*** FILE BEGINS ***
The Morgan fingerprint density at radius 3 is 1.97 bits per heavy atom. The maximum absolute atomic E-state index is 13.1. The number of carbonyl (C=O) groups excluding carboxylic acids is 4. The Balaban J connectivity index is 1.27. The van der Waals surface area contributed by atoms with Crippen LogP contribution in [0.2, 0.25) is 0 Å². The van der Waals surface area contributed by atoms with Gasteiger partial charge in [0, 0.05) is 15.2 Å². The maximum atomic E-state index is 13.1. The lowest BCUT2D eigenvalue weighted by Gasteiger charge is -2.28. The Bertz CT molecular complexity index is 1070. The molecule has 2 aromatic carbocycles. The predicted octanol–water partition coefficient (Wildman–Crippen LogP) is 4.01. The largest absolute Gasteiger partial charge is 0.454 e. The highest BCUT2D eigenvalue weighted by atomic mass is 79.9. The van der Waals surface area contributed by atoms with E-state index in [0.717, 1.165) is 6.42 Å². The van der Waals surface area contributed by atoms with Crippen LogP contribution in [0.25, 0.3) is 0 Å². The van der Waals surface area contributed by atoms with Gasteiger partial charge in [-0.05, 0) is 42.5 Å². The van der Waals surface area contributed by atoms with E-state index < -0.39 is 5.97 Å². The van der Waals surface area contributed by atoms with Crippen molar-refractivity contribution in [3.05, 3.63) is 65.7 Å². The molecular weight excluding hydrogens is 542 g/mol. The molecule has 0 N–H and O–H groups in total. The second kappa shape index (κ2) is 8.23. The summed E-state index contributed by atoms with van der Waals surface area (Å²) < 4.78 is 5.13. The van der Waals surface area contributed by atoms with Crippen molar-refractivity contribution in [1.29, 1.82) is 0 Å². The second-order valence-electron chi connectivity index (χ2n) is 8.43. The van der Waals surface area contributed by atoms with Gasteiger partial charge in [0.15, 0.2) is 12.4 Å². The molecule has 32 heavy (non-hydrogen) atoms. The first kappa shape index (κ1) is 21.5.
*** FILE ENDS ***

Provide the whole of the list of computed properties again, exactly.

The Morgan fingerprint density at radius 3 is 1.97 bits per heavy atom. The maximum absolute atomic E-state index is 13.1. The number of carbonyl (C=O) groups excluding carboxylic acids is 4. The Balaban J connectivity index is 1.27. The van der Waals surface area contributed by atoms with Crippen LogP contribution in [0.2, 0.25) is 0 Å². The van der Waals surface area contributed by atoms with Gasteiger partial charge in [0, 0.05) is 15.2 Å². The maximum atomic E-state index is 13.1. The lowest BCUT2D eigenvalue weighted by Gasteiger charge is -2.28. The Bertz CT molecular complexity index is 1070. The molecule has 2 aromatic carbocycles. The predicted octanol–water partition coefficient (Wildman–Crippen LogP) is 4.01. The largest absolute Gasteiger partial charge is 0.454 e. The highest BCUT2D eigenvalue weighted by atomic mass is 79.9. The van der Waals surface area contributed by atoms with E-state index in [0.717, 1.165) is 6.42 Å². The van der Waals surface area contributed by atoms with Crippen LogP contribution in [0.25, 0.3) is 0 Å². The van der Waals surface area contributed by atoms with Gasteiger partial charge in [-0.05, 0) is 42.5 Å². The van der Waals surface area contributed by atoms with E-state index < -0.39 is 5.97 Å². The van der Waals surface area contributed by atoms with Crippen molar-refractivity contribution in [3.05, 3.63) is 65.7 Å². The molecular weight excluding hydrogens is 542 g/mol. The molecule has 0 N–H and O–H groups in total. The second kappa shape index (κ2) is 8.23. The summed E-state index contributed by atoms with van der Waals surface area (Å²) < 4.78 is 5.13. The van der Waals surface area contributed by atoms with Crippen molar-refractivity contribution in [1.29, 1.82) is 0 Å². The second-order valence-electron chi connectivity index (χ2n) is 8.43. The van der Waals surface area contributed by atoms with Gasteiger partial charge in [0.15, 0.2) is 12.4 Å². The molecule has 32 heavy (non-hydrogen) atoms. The first kappa shape index (κ1) is 21.5.